Here’s what’s needed to get that model back on track, he suggests:

• Clear national goals in two or three… read more

An Assistant Who May Need the Occasional Battery

March 17, 2008

Georgia Tech researchers have built “El-E,” a laser-pointer guided robot that can fetch objects as varied as towels, wallets, or coffee mugs with no need for elaborate computer modeling.

The laser pointer gives the robot just enough context and guidance to solve the problem of figuring out which object in a room to pick up.

This type of dexterous robot may be helpful in assisting people with severely… read more

Chip Industry Sets a Plan for Life After Silicon

December 29, 2005

A transition from silicon to nanontechnology around the year 2015 is forecast in the biannual International Technology Roadmap for Semiconductors, to be issued Saturday. The report is used by the semiconductor industry as a planning tool to determine how best to spend research and development money for new technology.

SETI to target most tantalising radio transmissions

March 12, 2003

Astronomers searching for signs of extraterrestrial intelligence are about to zoom in on 150 of the more tantalizing radio transmissions that have reached Earth.

College for $99 a Month

September 7, 2009

The next generation of online education could be great for students — and catastrophic for universities, as a great deal of money is going to abruptly melt out of the higher education system, just as it has in scores of other industries that traffic in information that is now far cheaper and more easily accessible than it has ever been before, says Kevin Carey, the policy director of Education Sector,… read more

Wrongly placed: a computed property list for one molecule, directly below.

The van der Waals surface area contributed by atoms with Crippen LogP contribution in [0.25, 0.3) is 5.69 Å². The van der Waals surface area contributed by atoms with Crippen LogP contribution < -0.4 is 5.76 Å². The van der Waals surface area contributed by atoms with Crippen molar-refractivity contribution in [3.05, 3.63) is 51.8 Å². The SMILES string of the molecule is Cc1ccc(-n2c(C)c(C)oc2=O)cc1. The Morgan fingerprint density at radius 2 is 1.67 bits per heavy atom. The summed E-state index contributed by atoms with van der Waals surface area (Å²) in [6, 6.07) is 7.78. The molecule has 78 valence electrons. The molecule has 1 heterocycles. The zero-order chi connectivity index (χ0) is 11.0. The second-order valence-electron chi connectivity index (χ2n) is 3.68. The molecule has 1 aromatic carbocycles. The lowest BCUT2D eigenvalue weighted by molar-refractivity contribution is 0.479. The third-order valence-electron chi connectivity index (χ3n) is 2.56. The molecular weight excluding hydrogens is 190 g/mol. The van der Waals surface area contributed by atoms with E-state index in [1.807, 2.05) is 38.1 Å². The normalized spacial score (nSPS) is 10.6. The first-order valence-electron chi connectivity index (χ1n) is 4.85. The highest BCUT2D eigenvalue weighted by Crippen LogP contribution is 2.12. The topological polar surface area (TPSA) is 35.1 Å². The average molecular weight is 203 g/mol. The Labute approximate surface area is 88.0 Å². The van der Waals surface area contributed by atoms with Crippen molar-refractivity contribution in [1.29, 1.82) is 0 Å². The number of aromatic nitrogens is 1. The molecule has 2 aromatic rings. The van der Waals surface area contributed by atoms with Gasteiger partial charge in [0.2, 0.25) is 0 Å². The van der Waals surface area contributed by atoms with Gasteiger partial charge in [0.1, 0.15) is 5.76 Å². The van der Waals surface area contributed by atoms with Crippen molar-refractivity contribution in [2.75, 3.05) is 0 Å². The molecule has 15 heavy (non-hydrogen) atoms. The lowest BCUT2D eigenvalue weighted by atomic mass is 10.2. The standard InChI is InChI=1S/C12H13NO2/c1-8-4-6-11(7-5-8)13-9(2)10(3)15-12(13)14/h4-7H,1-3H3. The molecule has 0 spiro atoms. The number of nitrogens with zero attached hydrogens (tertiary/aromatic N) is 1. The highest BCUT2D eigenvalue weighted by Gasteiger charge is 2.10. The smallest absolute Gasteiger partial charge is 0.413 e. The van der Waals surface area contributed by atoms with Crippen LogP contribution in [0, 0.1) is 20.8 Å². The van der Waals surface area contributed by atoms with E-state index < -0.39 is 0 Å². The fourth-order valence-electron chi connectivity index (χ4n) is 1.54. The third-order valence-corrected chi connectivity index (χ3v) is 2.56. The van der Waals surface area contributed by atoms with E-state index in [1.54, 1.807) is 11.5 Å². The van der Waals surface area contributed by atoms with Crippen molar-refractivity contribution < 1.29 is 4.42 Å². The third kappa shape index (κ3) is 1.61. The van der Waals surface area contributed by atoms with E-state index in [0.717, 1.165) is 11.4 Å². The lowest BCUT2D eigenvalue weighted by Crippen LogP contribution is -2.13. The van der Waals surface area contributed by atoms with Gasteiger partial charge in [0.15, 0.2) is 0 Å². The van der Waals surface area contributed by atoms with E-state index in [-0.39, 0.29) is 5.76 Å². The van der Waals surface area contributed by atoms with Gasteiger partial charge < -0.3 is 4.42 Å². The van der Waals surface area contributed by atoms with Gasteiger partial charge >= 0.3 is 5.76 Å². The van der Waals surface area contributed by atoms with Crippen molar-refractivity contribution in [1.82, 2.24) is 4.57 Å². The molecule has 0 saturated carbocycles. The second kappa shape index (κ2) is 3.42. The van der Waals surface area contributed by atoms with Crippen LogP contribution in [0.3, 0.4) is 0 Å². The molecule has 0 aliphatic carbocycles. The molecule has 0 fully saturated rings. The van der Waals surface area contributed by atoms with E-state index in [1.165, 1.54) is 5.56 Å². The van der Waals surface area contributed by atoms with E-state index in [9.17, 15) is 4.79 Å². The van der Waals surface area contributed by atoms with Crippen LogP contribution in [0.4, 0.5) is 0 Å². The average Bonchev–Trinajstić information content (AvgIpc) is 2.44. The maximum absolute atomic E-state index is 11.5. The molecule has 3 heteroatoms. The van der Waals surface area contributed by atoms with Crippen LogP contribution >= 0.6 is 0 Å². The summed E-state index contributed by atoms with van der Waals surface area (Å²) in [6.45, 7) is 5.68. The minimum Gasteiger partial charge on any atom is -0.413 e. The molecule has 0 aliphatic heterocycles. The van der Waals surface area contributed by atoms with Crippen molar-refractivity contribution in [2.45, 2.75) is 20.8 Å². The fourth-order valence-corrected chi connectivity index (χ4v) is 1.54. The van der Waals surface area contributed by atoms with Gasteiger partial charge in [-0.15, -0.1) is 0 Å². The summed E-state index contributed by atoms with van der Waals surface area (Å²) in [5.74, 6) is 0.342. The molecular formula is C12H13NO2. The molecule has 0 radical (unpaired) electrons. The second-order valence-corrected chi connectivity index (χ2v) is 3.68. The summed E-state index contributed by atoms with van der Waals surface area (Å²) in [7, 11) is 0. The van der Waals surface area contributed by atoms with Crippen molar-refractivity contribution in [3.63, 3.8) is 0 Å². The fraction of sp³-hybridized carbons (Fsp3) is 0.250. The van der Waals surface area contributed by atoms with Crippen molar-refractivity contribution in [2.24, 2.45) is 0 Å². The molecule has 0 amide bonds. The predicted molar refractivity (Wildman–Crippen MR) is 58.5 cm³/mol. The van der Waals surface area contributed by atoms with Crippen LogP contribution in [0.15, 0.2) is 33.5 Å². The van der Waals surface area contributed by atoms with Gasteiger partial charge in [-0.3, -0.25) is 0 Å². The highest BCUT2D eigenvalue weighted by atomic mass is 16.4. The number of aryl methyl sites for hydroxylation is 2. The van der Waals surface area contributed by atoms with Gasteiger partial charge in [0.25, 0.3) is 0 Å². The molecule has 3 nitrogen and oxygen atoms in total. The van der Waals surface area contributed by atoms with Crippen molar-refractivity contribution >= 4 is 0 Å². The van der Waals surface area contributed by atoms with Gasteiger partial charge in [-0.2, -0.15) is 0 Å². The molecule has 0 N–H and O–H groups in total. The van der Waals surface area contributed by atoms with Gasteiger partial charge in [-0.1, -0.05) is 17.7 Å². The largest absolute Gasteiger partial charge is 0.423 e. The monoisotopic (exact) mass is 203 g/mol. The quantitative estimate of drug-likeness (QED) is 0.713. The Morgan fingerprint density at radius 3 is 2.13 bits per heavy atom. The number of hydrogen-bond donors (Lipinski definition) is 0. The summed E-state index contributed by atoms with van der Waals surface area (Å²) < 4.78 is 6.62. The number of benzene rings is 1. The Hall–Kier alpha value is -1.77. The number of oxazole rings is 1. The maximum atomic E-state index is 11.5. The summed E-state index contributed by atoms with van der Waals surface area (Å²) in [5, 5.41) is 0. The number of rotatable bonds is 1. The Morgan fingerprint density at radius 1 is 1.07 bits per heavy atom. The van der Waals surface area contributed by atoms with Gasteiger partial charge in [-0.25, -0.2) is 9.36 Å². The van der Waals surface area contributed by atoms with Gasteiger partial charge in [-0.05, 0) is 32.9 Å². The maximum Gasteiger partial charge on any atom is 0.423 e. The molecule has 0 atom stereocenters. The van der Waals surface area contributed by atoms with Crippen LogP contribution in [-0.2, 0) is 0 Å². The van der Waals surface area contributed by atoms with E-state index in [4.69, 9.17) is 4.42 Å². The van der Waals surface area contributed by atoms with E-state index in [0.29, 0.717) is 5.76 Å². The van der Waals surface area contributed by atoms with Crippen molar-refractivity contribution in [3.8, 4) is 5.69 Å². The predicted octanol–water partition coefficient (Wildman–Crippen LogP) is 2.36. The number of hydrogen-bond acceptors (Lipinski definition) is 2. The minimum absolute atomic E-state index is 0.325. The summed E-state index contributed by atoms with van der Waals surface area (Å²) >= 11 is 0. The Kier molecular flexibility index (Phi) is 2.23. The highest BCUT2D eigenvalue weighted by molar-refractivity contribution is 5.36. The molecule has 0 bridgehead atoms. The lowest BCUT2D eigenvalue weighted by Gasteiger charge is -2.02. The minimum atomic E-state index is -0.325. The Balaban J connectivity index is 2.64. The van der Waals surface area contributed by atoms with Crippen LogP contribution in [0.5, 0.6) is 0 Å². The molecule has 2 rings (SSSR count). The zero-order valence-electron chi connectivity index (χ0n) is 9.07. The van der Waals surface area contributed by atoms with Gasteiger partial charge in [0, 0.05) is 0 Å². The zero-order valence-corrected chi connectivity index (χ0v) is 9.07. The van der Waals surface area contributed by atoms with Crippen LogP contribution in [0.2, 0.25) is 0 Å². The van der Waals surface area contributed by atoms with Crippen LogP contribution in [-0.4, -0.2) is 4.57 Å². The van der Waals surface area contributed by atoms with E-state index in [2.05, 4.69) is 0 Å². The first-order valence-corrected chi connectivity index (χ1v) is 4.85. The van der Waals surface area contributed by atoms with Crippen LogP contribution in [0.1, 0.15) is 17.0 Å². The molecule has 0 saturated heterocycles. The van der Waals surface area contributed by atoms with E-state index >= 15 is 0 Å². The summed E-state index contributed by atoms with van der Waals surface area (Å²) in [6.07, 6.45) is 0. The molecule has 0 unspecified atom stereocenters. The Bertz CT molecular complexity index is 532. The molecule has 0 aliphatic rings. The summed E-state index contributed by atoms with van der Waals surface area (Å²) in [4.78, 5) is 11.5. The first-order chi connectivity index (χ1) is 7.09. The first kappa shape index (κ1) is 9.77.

‘Designer enzymes’ created by chemists

March 19, 2008

UCLA and the University of Washington chemists have created “designer enzymes” for generating reactions not possible with natural enzymes–a major milestone in computational chemistry and protein engineering.

The UCLA team used supercomputers to model the detailed mechanisms of chemical reactions and design the enzymes’ active site–the area of the enzymes in which the chemical reactions take place. The U of W team designed sequences of amino acids that folded… read more

Cells That Read Minds

January 9, 2006

The monkey brain contains a special class of cells, called mirror neurons, that, surprisingly, fire when the animal sees or hears an action and when the animal carries out the same action on its own.

The discovery is shaking up numerous scientific disciplines, shifting the understanding of culture, empathy, philosophy, language, imitation, autism and psychotherapy.

Everyday experiences are also being viewed in a new light. Mirror neurons reveal… read more

Genetic ‘conductor’ involved with new brain cell production in adults

July 1, 2011

A team of North Carolina State University researchers has discovered more about how the Foxj1 gene — connected to the production of new brain cells in adults — does its job.

The team had previously discovered that the gene was an “off switch” that told neuronal stem cells to stop reproducing and triggered the development of a stem cell “niche” in the olfactory bulbs. However, further experiments… read more

Sony Seeks Homes for Robots

March 28, 2003

Sony’s humanoid SDR robot can entertain and converse with humans but it’s still in search of a market.